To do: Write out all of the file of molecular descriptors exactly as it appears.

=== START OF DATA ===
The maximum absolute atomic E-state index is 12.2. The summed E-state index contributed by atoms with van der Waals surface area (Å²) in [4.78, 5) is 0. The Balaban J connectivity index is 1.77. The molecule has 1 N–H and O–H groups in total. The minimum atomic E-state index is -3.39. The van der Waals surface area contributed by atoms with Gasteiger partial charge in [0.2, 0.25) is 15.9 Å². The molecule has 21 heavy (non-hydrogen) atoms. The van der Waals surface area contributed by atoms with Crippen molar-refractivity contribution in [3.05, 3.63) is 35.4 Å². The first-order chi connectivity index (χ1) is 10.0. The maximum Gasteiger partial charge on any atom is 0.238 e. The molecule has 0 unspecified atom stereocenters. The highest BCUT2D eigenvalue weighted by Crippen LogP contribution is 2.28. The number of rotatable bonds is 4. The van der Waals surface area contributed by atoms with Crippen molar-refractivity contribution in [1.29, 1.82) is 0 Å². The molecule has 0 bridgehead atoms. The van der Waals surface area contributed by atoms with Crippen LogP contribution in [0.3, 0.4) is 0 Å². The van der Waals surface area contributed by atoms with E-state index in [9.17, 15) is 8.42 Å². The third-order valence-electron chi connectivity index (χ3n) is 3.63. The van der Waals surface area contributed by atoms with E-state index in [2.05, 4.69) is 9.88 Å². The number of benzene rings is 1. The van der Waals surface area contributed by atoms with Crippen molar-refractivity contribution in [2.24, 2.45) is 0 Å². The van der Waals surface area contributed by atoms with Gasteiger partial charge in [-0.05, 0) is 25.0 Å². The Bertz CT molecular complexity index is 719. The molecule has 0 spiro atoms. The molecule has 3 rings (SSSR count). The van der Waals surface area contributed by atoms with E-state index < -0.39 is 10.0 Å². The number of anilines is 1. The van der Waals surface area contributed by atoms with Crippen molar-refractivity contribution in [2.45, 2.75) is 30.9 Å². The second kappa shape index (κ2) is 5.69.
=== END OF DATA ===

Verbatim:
The maximum absolute atomic E-state index is 12.2. The summed E-state index contributed by atoms with van der Waals surface area (Å²) in [4.78, 5) is 0. The Balaban J connectivity index is 1.77. The molecule has 1 N–H and O–H groups in total. The minimum atomic E-state index is -3.39. The van der Waals surface area contributed by atoms with Gasteiger partial charge in [0.2, 0.25) is 15.9 Å². The molecule has 21 heavy (non-hydrogen) atoms. The van der Waals surface area contributed by atoms with Crippen molar-refractivity contribution in [3.05, 3.63) is 35.4 Å². The first-order chi connectivity index (χ1) is 10.0. The maximum Gasteiger partial charge on any atom is 0.238 e. The molecule has 0 unspecified atom stereocenters. The highest BCUT2D eigenvalue weighted by Crippen LogP contribution is 2.28. The number of rotatable bonds is 4. The van der Waals surface area contributed by atoms with Crippen molar-refractivity contribution in [1.29, 1.82) is 0 Å². The molecule has 0 bridgehead atoms. The van der Waals surface area contributed by atoms with Crippen LogP contribution in [0.3, 0.4) is 0 Å². The van der Waals surface area contributed by atoms with E-state index in [9.17, 15) is 8.42 Å². The third-order valence-electron chi connectivity index (χ3n) is 3.63. The van der Waals surface area contributed by atoms with E-state index in [2.05, 4.69) is 9.88 Å². The number of benzene rings is 1. The van der Waals surface area contributed by atoms with Crippen molar-refractivity contribution in [2.24, 2.45) is 0 Å². The van der Waals surface area contributed by atoms with Gasteiger partial charge in [-0.05, 0) is 25.0 Å². The Bertz CT molecular complexity index is 719. The molecule has 0 spiro atoms. The molecule has 3 rings (SSSR count). The van der Waals surface area contributed by atoms with E-state index < -0.39 is 10.0 Å². The number of anilines is 1. The van der Waals surface area contributed by atoms with Crippen molar-refractivity contribution in [2.45, 2.75) is 30.9 Å². The second kappa shape index (κ2) is 5.69.